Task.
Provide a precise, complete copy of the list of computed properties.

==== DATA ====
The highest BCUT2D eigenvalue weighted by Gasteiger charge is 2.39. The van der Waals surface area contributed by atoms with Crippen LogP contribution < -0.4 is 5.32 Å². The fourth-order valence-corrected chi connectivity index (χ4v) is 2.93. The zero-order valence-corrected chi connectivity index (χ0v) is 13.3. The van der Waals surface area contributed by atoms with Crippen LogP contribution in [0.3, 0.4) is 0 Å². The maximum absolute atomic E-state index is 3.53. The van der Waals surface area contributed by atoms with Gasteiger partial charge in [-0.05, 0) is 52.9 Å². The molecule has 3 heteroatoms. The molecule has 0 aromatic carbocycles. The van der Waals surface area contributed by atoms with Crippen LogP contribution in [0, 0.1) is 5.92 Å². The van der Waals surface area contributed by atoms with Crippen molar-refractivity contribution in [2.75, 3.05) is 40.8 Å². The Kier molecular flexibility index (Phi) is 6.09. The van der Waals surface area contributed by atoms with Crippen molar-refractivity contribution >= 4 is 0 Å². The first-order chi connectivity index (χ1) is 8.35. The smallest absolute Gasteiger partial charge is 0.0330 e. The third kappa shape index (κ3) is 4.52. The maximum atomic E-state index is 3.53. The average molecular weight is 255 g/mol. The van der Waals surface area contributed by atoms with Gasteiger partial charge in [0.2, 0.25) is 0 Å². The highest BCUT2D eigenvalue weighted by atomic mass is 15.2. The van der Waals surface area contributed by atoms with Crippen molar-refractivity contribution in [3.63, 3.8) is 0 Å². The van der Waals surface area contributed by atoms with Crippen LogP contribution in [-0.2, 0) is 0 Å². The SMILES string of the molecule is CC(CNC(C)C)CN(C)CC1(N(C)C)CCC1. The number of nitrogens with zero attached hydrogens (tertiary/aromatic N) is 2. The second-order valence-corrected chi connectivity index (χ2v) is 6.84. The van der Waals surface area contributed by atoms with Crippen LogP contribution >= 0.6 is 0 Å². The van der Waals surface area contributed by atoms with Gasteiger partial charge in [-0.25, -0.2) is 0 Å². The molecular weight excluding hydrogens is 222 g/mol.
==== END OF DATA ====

The highest BCUT2D eigenvalue weighted by Gasteiger charge is 2.39. The van der Waals surface area contributed by atoms with Crippen LogP contribution < -0.4 is 5.32 Å². The fourth-order valence-corrected chi connectivity index (χ4v) is 2.93. The zero-order valence-corrected chi connectivity index (χ0v) is 13.3. The van der Waals surface area contributed by atoms with Crippen LogP contribution in [0.3, 0.4) is 0 Å². The maximum absolute atomic E-state index is 3.53. The van der Waals surface area contributed by atoms with Gasteiger partial charge in [-0.05, 0) is 52.9 Å². The molecule has 3 heteroatoms. The molecule has 0 aromatic carbocycles. The van der Waals surface area contributed by atoms with Crippen LogP contribution in [0, 0.1) is 5.92 Å². The van der Waals surface area contributed by atoms with Crippen molar-refractivity contribution in [2.75, 3.05) is 40.8 Å². The Kier molecular flexibility index (Phi) is 6.09. The van der Waals surface area contributed by atoms with Crippen molar-refractivity contribution >= 4 is 0 Å². The first-order chi connectivity index (χ1) is 8.35. The smallest absolute Gasteiger partial charge is 0.0330 e. The third kappa shape index (κ3) is 4.52. The maximum atomic E-state index is 3.53. The average molecular weight is 255 g/mol. The van der Waals surface area contributed by atoms with Gasteiger partial charge in [0.2, 0.25) is 0 Å². The highest BCUT2D eigenvalue weighted by atomic mass is 15.2. The van der Waals surface area contributed by atoms with Crippen molar-refractivity contribution in [3.63, 3.8) is 0 Å². The van der Waals surface area contributed by atoms with Crippen LogP contribution in [-0.2, 0) is 0 Å². The SMILES string of the molecule is CC(CNC(C)C)CN(C)CC1(N(C)C)CCC1. The number of nitrogens with zero attached hydrogens (tertiary/aromatic N) is 2. The second-order valence-corrected chi connectivity index (χ2v) is 6.84. The van der Waals surface area contributed by atoms with Crippen LogP contribution >= 0.6 is 0 Å². The van der Waals surface area contributed by atoms with Gasteiger partial charge in [-0.25, -0.2) is 0 Å². The molecular weight excluding hydrogens is 222 g/mol.